Chandler Galloway talks album art
Standard Electric co-founder preps creative marketing agency Discount Gold
Dressed in frayed jeans, Chelsea boots, and a yellow, blue, and red T-shirt splashed with cartoon letters that say, “Do I Look Boppin’?,” Standard Electric Recording Company’s co-founder Chandler Galloway takes a seat. Swiveling around in his bright orange desk chair, he crosses his legs and cocks his head, which is haloed by a large brown rancher. Galloway is Standard Electric’s creative director, handling graphic design and more, while his business partner, producer and audio engineer Damon Moon, spends his days in the control booth twiddling knobs.
The studio resides in a quaint, aging little house, concealed by shrubbery, behind the Waffle House on Memorial Drive — quintessential Atlanta. Galloway’s office sits in a small room in the back, and the sound of trumpets and other brass instruments waft through the cracks and drafts into the room. Leaning forward, Galloway picks up an odd piece of paper from his desk. “Yes, it’s a collage,” he says.
The objet d'art is an early version of the cover that appears on Lunar Vacation’s Standard Selects release. Suddenly, more collages and magazine clippings appear all over the room, dappling the walls and littering nearly every surface. It makes the office, which is also filled with virtually every instrument imaginable, and knick-knacks of every color, look like a collage of its own.
Galloway is a graphic designer from Cartersville, Georgia, designing band and cover art for some of Atlanta’s most promising indie acts, including Lunar Vacation, Slow Parade, Papa Jack Couch, and Coma Girls. While a lot has changed over the years in terms of where consumers get their music, one thing that hasn’t changed much is album art. From streaming to vinyl, that “little square,” as Galloway calls it, is there, influencing the listener’s experience, and has only become more prominent in recent years as vinyl sales are on the rise.
“There are all these studies, which I’m very in favor of, that say that having a tactile thing in your hand makes something feel much more real and of value to you, just like the quality of paper can feel special to you and make you not want to throw it away. I pretty much always try to push an album to vinyl,” says Galloway.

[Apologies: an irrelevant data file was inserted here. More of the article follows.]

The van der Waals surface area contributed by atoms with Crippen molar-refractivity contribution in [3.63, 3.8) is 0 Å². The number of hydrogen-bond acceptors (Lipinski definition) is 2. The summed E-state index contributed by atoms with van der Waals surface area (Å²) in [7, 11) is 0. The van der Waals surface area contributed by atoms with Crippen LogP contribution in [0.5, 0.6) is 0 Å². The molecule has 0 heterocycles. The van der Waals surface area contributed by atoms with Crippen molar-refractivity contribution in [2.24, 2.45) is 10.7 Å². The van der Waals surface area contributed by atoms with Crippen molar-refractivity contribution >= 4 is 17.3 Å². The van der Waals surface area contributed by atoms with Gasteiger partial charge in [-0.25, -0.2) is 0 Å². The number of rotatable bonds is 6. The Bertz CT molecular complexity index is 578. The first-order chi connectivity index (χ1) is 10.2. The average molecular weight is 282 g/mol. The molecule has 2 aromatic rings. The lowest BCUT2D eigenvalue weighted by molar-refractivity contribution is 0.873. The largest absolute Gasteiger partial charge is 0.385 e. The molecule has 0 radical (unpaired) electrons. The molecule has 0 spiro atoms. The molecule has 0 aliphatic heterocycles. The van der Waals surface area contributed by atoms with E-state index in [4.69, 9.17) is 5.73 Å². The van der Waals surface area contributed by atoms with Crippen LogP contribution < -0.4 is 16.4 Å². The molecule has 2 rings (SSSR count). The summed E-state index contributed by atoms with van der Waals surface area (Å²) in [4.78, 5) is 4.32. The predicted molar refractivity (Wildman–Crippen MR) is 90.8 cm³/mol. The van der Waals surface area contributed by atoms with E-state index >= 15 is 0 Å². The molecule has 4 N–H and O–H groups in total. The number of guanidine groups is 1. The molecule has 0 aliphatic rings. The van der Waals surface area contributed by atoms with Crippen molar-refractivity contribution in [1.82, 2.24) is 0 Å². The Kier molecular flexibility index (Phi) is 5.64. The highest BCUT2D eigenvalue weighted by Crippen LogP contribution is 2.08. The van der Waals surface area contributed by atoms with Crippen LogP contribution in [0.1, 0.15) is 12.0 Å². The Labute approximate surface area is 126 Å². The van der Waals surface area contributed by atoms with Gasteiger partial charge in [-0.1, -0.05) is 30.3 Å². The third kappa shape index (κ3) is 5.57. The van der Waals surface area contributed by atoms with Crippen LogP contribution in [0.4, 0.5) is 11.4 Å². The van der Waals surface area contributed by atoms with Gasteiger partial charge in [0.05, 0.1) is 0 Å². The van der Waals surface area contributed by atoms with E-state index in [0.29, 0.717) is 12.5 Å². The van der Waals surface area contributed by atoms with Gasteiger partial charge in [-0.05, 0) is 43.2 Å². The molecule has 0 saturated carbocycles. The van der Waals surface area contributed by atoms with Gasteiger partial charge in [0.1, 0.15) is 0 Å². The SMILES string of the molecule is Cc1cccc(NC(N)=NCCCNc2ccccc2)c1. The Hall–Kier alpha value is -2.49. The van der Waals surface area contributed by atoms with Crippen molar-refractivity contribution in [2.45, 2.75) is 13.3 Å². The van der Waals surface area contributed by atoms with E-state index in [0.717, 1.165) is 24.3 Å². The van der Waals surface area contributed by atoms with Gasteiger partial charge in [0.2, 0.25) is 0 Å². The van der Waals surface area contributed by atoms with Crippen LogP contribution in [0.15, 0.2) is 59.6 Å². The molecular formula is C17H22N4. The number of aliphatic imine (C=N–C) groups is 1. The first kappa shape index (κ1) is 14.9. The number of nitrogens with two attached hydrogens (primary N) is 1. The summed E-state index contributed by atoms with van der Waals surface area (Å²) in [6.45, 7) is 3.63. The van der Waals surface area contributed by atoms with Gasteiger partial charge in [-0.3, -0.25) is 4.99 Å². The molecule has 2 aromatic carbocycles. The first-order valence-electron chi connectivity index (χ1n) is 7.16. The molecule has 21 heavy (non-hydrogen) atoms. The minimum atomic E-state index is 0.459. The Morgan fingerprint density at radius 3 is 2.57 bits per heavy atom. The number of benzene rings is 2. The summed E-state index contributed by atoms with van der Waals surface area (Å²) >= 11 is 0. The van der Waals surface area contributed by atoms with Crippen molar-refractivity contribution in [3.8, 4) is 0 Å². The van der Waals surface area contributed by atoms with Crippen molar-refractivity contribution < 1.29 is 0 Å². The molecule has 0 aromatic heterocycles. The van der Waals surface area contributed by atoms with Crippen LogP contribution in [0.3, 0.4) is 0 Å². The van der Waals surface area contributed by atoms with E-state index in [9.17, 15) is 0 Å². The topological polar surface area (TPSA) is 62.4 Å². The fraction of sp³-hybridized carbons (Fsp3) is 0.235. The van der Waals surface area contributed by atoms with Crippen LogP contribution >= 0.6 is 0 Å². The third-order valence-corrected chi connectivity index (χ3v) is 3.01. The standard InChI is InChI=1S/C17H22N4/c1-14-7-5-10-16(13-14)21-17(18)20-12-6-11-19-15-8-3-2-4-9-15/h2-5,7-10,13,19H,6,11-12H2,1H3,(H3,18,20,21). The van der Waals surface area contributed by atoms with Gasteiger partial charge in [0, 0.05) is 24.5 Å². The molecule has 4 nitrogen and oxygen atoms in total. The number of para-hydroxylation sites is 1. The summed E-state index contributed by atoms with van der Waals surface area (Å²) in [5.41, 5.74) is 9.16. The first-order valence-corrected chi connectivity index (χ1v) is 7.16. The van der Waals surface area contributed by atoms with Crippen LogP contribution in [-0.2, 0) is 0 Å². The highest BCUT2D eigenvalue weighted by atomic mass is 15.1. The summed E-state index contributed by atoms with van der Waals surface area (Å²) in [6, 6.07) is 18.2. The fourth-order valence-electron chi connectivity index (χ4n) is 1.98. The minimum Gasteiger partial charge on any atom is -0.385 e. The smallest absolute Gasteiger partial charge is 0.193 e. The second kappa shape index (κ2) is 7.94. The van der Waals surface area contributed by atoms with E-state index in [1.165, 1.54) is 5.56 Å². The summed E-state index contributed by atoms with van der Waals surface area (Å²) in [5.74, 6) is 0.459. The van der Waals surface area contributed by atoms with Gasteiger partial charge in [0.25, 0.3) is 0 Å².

Galloway graduated from Kennesaw State University with an interdisciplinary degree that combines film, literature, and psychoanalysis.
“It’s basically marketing,” he says, though the creation of a personal degree, rather than pursuing a marketing degree the school offered, sheds light on how the creative side of this field is important to him, a hobby that started early in life.
“For some reason growing up, I was always like the default ‘Oh he’s gonna do a T-shirt design for us’ guy, ya know?” Galloway says.
Suddenly, the music gets louder, and the instruments colliding in perfect harmony grabs his attention mid-sentence. “Oohh!,” he says, with a light chuckle and a twinkle in his eye, before continuing without missing a beat.
“I pretty much would just be scribbling in my notebook in middle school and it would be like ‘Oh I guess he’s the guy that does that.”
He’s been that guy ever since, from joining a band and doing their artwork, to falling into a design internship at a textile company where he, at first, just lifted boxes.
Now, partnered with Damon Moon at Standard Electric, and poised to start his own agency, Discount Gold, Galloway brings a newfound priority and raw approach to band art and marketing in Atlanta. This new agency will offer general creative marketing with a focus on music and creating a band’s image through album art and merchandise.